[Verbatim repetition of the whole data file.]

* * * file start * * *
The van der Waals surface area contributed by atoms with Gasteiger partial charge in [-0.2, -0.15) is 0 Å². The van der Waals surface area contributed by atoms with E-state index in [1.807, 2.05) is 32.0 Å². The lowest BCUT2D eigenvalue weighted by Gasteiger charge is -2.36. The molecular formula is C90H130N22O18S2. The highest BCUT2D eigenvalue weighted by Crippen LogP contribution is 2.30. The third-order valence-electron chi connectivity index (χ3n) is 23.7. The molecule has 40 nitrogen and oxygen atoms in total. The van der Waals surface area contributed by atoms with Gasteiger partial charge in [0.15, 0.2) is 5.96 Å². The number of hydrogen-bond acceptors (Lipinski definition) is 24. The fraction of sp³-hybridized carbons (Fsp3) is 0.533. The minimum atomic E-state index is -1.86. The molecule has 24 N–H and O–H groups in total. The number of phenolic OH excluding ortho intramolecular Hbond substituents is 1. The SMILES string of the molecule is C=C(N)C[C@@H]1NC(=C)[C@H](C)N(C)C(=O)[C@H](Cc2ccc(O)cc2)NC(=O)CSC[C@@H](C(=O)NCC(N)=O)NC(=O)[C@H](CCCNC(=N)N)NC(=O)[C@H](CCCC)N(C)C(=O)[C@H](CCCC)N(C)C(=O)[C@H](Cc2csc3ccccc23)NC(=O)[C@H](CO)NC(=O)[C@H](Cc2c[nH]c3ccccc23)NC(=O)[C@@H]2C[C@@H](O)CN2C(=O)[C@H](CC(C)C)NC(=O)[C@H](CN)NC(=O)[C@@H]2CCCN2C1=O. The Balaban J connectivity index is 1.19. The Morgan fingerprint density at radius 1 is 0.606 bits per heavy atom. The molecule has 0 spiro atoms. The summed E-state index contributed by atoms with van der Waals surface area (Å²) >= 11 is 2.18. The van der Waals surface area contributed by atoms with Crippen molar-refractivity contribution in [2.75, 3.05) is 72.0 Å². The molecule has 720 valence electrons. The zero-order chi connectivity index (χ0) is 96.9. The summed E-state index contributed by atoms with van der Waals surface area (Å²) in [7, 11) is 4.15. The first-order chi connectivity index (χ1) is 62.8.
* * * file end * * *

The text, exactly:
The van der Waals surface area contributed by atoms with Gasteiger partial charge in [-0.2, -0.15) is 0 Å². The van der Waals surface area contributed by atoms with E-state index in [1.807, 2.05) is 32.0 Å². The lowest BCUT2D eigenvalue weighted by Gasteiger charge is -2.36. The molecular formula is C90H130N22O18S2. The highest BCUT2D eigenvalue weighted by Crippen LogP contribution is 2.30. The third-order valence-electron chi connectivity index (χ3n) is 23.7. The molecule has 40 nitrogen and oxygen atoms in total. The van der Waals surface area contributed by atoms with Gasteiger partial charge in [0.15, 0.2) is 5.96 Å². The number of hydrogen-bond acceptors (Lipinski definition) is 24. The fraction of sp³-hybridized carbons (Fsp3) is 0.533. The minimum atomic E-state index is -1.86. The molecule has 24 N–H and O–H groups in total. The number of phenolic OH excluding ortho intramolecular Hbond substituents is 1. The SMILES string of the molecule is C=C(N)C[C@@H]1NC(=C)[C@H](C)N(C)C(=O)[C@H](Cc2ccc(O)cc2)NC(=O)CSC[C@@H](C(=O)NCC(N)=O)NC(=O)[C@H](CCCNC(=N)N)NC(=O)[C@H](CCCC)N(C)C(=O)[C@H](CCCC)N(C)C(=O)[C@H](Cc2csc3ccccc23)NC(=O)[C@H](CO)NC(=O)[C@H](Cc2c[nH]c3ccccc23)NC(=O)[C@@H]2C[C@@H](O)CN2C(=O)[C@H](CC(C)C)NC(=O)[C@H](CN)NC(=O)[C@@H]2CCCN2C1=O. The Balaban J connectivity index is 1.19. The Morgan fingerprint density at radius 1 is 0.606 bits per heavy atom. The molecule has 0 spiro atoms. The summed E-state index contributed by atoms with van der Waals surface area (Å²) >= 11 is 2.18. The van der Waals surface area contributed by atoms with Crippen molar-refractivity contribution in [2.75, 3.05) is 72.0 Å². The molecule has 720 valence electrons. The zero-order chi connectivity index (χ0) is 96.9. The summed E-state index contributed by atoms with van der Waals surface area (Å²) in [7, 11) is 4.15. The first-order chi connectivity index (χ1) is 62.8.